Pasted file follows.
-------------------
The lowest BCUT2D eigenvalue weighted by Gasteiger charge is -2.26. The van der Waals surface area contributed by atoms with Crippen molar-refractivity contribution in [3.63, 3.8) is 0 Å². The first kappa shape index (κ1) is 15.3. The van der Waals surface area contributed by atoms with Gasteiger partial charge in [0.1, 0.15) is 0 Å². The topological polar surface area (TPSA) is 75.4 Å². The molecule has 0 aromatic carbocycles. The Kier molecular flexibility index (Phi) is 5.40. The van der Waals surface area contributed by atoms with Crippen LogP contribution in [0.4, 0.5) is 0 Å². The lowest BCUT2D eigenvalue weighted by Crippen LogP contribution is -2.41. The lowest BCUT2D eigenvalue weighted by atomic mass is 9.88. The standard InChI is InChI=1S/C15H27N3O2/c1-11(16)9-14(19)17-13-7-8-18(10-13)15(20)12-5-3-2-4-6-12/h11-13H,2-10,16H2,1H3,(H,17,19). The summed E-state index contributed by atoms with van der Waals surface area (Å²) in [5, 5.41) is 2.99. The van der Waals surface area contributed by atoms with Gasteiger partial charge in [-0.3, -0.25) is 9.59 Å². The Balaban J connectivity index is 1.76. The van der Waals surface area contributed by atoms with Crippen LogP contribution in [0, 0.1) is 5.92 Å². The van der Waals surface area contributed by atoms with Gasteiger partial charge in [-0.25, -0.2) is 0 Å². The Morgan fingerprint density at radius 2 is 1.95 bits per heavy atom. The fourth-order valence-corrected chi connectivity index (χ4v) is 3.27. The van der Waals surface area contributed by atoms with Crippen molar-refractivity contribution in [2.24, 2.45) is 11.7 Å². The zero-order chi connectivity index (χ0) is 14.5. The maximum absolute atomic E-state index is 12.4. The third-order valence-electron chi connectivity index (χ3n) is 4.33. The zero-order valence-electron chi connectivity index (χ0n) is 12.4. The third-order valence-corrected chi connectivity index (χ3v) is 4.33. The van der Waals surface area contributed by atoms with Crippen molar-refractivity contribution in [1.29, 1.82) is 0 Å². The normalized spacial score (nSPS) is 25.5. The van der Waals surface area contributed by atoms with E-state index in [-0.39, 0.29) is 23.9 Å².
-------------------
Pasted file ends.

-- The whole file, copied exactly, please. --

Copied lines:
The lowest BCUT2D eigenvalue weighted by Gasteiger charge is -2.26. The van der Waals surface area contributed by atoms with Crippen molar-refractivity contribution in [3.63, 3.8) is 0 Å². The first kappa shape index (κ1) is 15.3. The van der Waals surface area contributed by atoms with Gasteiger partial charge in [0.1, 0.15) is 0 Å². The topological polar surface area (TPSA) is 75.4 Å². The molecule has 0 aromatic carbocycles. The Kier molecular flexibility index (Phi) is 5.40. The van der Waals surface area contributed by atoms with Crippen LogP contribution in [0.4, 0.5) is 0 Å². The lowest BCUT2D eigenvalue weighted by Crippen LogP contribution is -2.41. The lowest BCUT2D eigenvalue weighted by atomic mass is 9.88. The standard InChI is InChI=1S/C15H27N3O2/c1-11(16)9-14(19)17-13-7-8-18(10-13)15(20)12-5-3-2-4-6-12/h11-13H,2-10,16H2,1H3,(H,17,19). The summed E-state index contributed by atoms with van der Waals surface area (Å²) in [5, 5.41) is 2.99. The van der Waals surface area contributed by atoms with Gasteiger partial charge in [-0.3, -0.25) is 9.59 Å². The Balaban J connectivity index is 1.76. The van der Waals surface area contributed by atoms with Crippen LogP contribution in [0, 0.1) is 5.92 Å². The van der Waals surface area contributed by atoms with Gasteiger partial charge in [-0.25, -0.2) is 0 Å². The Morgan fingerprint density at radius 2 is 1.95 bits per heavy atom. The fourth-order valence-corrected chi connectivity index (χ4v) is 3.27. The van der Waals surface area contributed by atoms with Crippen molar-refractivity contribution in [2.24, 2.45) is 11.7 Å². The zero-order chi connectivity index (χ0) is 14.5. The maximum absolute atomic E-state index is 12.4. The third-order valence-electron chi connectivity index (χ3n) is 4.33. The zero-order valence-electron chi connectivity index (χ0n) is 12.4. The third-order valence-corrected chi connectivity index (χ3v) is 4.33. The van der Waals surface area contributed by atoms with Crippen molar-refractivity contribution in [1.29, 1.82) is 0 Å². The normalized spacial score (nSPS) is 25.5. The van der Waals surface area contributed by atoms with E-state index in [-0.39, 0.29) is 23.9 Å².